Frederick County Master Gardener Program
Most people who enjoy gardening are really bored this time of year. Unless you have many houseplants to care for, there isnít really much to do that is garden related. My experience has taught me that there are really quite a few things I can do during the
winter that makes my spring gardening go much smoother.
Being in the landscaping business all my career taught me that spring always arrives before you are ready. There is nothing more frustrating than letting your lawn grow too tall in the early spring only to discover that the lawnmower wonít start. And guess what? The
lawnmower repairman is backed up 2 to 4 weeks by that time. That is why so many lawnmowers are sold to existing lawnmower owners. You just canít wait a month to get your equipment fixed. Going out on a dry day in February or early March to try to start the lawnmower or
weedeater or chainsaw is a good practice. Usually just putting in fresh gas and changing the oil and spark plug is enough to get these machines running, but you want the option of taking it to the repairman before he gets busy.
Winter is also a great time to maintain all the garden tools. Shovels can use a sharpening. Handles can be checked for cracks and replaced if necessary. Pruners can be oiled and sharpened to be ready to use in the spring garden. Broken tools can be discarded and new ones
purchased. You can coat the wooden handles of your wheelbarrow with linseed oil to protect them all year. Donít forget to grease the wheels and check for proper tire inflation.
Winter is a great time to prune many of your trees and shrubs. Pruning is a great way to maintain healthy and productive plants. By pruning in the winter, the chance of spreading disease or insects is greatly reduced. The reason for pruning in the winter is to correct
flaws that came from the previous years growth. Obviously you want to prune out any dead wood. Suckers and water sprouts are easier to spot in the winter. Branches or suckers less than ľ inch in diameter can actually be ripped by hand. This takes the branch down to its
growing point, lessening the possibility of a new sucker sprouting from the old wound.
Shrubs that flower later in the year can be pruned in the winter. These shrubs form their flower buds on the current yearís growth, so a winter or early spring pruning is best for them. Butterfly bushes can be cut to the ground. Crape myrtles can be thinned to remove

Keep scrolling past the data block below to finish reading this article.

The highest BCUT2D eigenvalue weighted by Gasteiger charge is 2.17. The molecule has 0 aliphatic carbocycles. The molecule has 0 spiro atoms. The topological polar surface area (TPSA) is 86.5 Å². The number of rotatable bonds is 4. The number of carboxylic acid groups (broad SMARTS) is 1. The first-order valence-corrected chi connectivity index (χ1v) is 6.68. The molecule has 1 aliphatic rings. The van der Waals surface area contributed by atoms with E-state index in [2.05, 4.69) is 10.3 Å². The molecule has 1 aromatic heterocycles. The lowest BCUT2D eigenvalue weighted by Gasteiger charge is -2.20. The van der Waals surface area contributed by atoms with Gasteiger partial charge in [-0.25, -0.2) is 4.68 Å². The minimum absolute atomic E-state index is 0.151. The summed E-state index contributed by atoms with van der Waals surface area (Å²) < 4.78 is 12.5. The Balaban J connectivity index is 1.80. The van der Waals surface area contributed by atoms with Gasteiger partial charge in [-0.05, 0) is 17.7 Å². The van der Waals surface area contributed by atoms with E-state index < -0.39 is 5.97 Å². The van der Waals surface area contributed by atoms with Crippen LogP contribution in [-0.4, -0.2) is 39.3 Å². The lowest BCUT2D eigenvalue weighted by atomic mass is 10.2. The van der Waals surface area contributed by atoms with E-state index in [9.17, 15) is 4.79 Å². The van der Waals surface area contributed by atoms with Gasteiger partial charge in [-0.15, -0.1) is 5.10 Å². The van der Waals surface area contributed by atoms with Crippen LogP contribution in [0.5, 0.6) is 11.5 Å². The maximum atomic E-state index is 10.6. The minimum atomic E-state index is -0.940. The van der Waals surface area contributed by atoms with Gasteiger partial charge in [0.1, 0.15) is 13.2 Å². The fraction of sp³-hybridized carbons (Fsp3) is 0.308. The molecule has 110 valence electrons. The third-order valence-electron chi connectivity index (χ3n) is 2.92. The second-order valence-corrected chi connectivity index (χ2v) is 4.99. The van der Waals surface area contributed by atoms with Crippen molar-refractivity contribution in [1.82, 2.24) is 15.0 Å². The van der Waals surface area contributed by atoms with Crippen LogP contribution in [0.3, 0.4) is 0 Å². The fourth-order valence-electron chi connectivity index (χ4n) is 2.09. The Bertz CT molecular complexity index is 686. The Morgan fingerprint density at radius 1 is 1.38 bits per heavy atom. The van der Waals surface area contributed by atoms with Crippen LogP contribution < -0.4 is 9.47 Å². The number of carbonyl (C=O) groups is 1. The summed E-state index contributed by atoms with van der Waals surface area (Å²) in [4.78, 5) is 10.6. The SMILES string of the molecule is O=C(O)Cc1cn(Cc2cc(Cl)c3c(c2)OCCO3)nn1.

many of the canes that developed in previous years. Rose of Sharon can be cut back severely if necessary.
Be sure not to prune spring flowering shrubs during the winter. Plants like azalea, rhododendron, pieris, forsythia, viburnum, weigelia and lilac should be pruned during the month after flowering.
Fruit trees should be pruned during the winter. Many people plant fruit trees and then forget them, never pruning them. Then they wonder why the fruit is stunted. Winter pruning will produce larger fruit the very next season. Orchardists spend their winters severely
pruning their trees. I think they know what they are doing.
If you are still looking for things to do in the garden, it wouldnít hurt to get a head start on cleaning up. Winter winds bring in a lot of debris that accumulates in your flower beds. There are occasional nice winter days that allow you to get some chores out of the
For those people who want to save money and have fun at the same time, late winter is the time to plant your seeds for your spring garden. Tomatoes grown from seed save a lot of money. You can start flowers like impatiens in March to save a lot of money over the price of
greenhouse grown plants. The amount you save could easily purchase grow lamps to make your indoor garden a thing to be proud of. Children especially like these indoor garden projects.
When the weather leaves you housebound for weeks on end, you can always read your seed catalogs and plan your garden. One of the most rewarding parts of gardening is imagining what can happen in the future. With a little planning, that imagining can turn into reality.
That is what makes gardening so much fun.
Read other winter related gardening articles
Read other articles by Charlie Metz